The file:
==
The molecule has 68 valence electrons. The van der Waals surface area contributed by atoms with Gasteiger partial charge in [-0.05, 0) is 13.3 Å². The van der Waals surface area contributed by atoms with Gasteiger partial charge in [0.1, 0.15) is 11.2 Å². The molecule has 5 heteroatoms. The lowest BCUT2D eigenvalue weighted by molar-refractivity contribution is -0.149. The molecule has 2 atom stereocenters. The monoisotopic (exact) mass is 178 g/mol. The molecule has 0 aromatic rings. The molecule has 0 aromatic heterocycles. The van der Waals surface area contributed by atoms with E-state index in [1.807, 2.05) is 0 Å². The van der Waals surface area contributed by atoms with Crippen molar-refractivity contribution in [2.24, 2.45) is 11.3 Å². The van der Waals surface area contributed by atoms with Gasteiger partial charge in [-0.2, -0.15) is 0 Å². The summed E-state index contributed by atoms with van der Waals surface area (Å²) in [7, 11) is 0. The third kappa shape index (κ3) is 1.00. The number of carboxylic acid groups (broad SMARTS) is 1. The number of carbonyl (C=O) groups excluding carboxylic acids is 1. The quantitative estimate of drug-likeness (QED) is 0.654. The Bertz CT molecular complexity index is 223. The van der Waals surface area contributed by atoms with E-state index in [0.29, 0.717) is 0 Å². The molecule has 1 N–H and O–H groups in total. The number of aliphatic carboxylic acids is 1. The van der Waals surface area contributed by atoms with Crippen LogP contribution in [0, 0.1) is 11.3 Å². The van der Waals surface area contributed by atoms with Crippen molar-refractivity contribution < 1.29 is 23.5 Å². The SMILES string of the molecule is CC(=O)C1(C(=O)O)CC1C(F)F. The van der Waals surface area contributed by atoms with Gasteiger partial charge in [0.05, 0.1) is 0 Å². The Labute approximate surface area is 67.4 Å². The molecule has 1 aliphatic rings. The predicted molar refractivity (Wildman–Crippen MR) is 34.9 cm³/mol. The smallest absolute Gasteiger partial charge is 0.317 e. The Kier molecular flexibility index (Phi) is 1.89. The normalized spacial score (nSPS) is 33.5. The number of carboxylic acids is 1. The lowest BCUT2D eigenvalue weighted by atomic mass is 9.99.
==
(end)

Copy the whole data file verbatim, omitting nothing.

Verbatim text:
The molecule has 68 valence electrons. The van der Waals surface area contributed by atoms with Gasteiger partial charge in [-0.05, 0) is 13.3 Å². The van der Waals surface area contributed by atoms with Gasteiger partial charge in [0.1, 0.15) is 11.2 Å². The molecule has 5 heteroatoms. The lowest BCUT2D eigenvalue weighted by molar-refractivity contribution is -0.149. The molecule has 2 atom stereocenters. The monoisotopic (exact) mass is 178 g/mol. The molecule has 0 aromatic rings. The molecule has 0 aromatic heterocycles. The van der Waals surface area contributed by atoms with E-state index in [1.807, 2.05) is 0 Å². The van der Waals surface area contributed by atoms with Crippen molar-refractivity contribution in [2.24, 2.45) is 11.3 Å². The van der Waals surface area contributed by atoms with Gasteiger partial charge in [-0.2, -0.15) is 0 Å². The summed E-state index contributed by atoms with van der Waals surface area (Å²) in [7, 11) is 0. The third kappa shape index (κ3) is 1.00. The number of carboxylic acid groups (broad SMARTS) is 1. The number of carbonyl (C=O) groups excluding carboxylic acids is 1. The quantitative estimate of drug-likeness (QED) is 0.654. The Bertz CT molecular complexity index is 223. The van der Waals surface area contributed by atoms with E-state index in [0.29, 0.717) is 0 Å². The molecule has 1 N–H and O–H groups in total. The number of aliphatic carboxylic acids is 1. The van der Waals surface area contributed by atoms with Crippen LogP contribution in [0, 0.1) is 11.3 Å². The van der Waals surface area contributed by atoms with Crippen molar-refractivity contribution < 1.29 is 23.5 Å². The SMILES string of the molecule is CC(=O)C1(C(=O)O)CC1C(F)F. The van der Waals surface area contributed by atoms with Gasteiger partial charge in [0.05, 0.1) is 0 Å². The Labute approximate surface area is 67.4 Å². The molecule has 1 aliphatic rings. The predicted molar refractivity (Wildman–Crippen MR) is 34.9 cm³/mol. The smallest absolute Gasteiger partial charge is 0.317 e. The Kier molecular flexibility index (Phi) is 1.89. The normalized spacial score (nSPS) is 33.5. The number of carboxylic acids is 1. The lowest BCUT2D eigenvalue weighted by atomic mass is 9.99.